Gene patenting ruling unlikely to really impact oncology care

June 21, 2013
Gene patenting ruling unlikely to really impact oncology care
The Supreme Court decision in Association for Molecular Pathology v. Myriad is not likely to have much immediate impact the practice of oncology, according to a special communication published online June 13 in the Journal of Clinical Oncology.

(HealthDay)—The Supreme Court decision in Association for Molecular Pathology v. Myriad is not likely to have much immediate impact the practice of oncology, according to a special communication published online June 13 in the Journal of Clinical Oncology.

Kenneth Offit, M.D., M.P.H., from the Memorial Sloan-Kettering Cancer Center in New York City, and colleagues reviewed previous court cases and , as well as earlier rulings in the course of this case.

The authors note that, for most common other than BRCA, which is at the center of this case, genetic testing is not restricted by exclusive patent enforcement. Isolated DNA patents are already becoming obsolete with the advent of next generation sequencing technologies. Additionally, methods patents based on DNA sequence have already been weakened by earlier rulings. Patents related to new drug development usually involve cellular methods and thus will not likely be impacted by this case.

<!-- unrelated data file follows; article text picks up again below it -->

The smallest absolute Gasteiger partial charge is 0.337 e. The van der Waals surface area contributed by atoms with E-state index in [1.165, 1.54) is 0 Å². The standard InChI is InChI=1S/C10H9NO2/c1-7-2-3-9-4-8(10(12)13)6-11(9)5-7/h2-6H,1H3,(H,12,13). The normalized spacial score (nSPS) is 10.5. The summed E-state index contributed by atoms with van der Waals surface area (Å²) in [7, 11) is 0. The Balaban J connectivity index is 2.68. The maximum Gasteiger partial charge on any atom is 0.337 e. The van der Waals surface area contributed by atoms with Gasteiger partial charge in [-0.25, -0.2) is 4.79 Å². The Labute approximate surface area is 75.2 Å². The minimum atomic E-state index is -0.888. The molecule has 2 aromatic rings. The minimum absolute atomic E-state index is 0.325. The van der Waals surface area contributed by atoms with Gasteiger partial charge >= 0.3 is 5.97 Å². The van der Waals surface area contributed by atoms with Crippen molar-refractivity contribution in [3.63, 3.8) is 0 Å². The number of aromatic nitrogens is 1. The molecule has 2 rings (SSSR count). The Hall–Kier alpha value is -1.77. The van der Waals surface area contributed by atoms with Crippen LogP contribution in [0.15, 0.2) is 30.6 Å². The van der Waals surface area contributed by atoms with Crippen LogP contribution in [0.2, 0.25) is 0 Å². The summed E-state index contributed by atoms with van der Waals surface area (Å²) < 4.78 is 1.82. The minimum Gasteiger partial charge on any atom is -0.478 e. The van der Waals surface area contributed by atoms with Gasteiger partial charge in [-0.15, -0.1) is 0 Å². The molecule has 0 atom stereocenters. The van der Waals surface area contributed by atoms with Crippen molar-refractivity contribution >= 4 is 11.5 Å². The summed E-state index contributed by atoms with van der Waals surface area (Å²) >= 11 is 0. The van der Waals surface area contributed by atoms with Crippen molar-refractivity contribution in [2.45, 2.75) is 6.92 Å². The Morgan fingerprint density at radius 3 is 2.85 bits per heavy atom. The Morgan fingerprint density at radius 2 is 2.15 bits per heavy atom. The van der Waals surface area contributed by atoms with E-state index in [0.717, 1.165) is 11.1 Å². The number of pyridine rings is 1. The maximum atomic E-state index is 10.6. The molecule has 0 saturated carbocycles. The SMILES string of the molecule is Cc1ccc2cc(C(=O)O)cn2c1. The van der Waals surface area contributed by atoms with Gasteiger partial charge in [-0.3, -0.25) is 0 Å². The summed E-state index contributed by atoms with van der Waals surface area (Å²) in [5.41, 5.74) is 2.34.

"It is important that judicial and legislative actions in this area maximize genomic discovery while also ensuring patients' access to personalized cancer care," the authors write.

One author disclosed financial ties to the pharmaceutical industry.

More information: Abstract
Full Text

Related Stories

US top court to hear case on gene patents

April 13, 2013

The US Supreme Court will hear arguments Monday on whether to allow private entities to patent genes they have isolated and identified, a decision that could have far-reaching implications for genetic research.

Recommended for you

Strange circular DNA may offer new way to detect cancers

July 30, 2015

Strange rings of DNA that exist outside chromosomes are distinct to the cell types that mistakenly produced them, researchers have discovered. The finding raises the tantalizing possibility that the rings could be used as ...

0 comments

Please sign in to add a comment. Registration is free, and takes less than a minute. Read more

Click here to reset your password.
Sign in to get notified via email when new comments are made.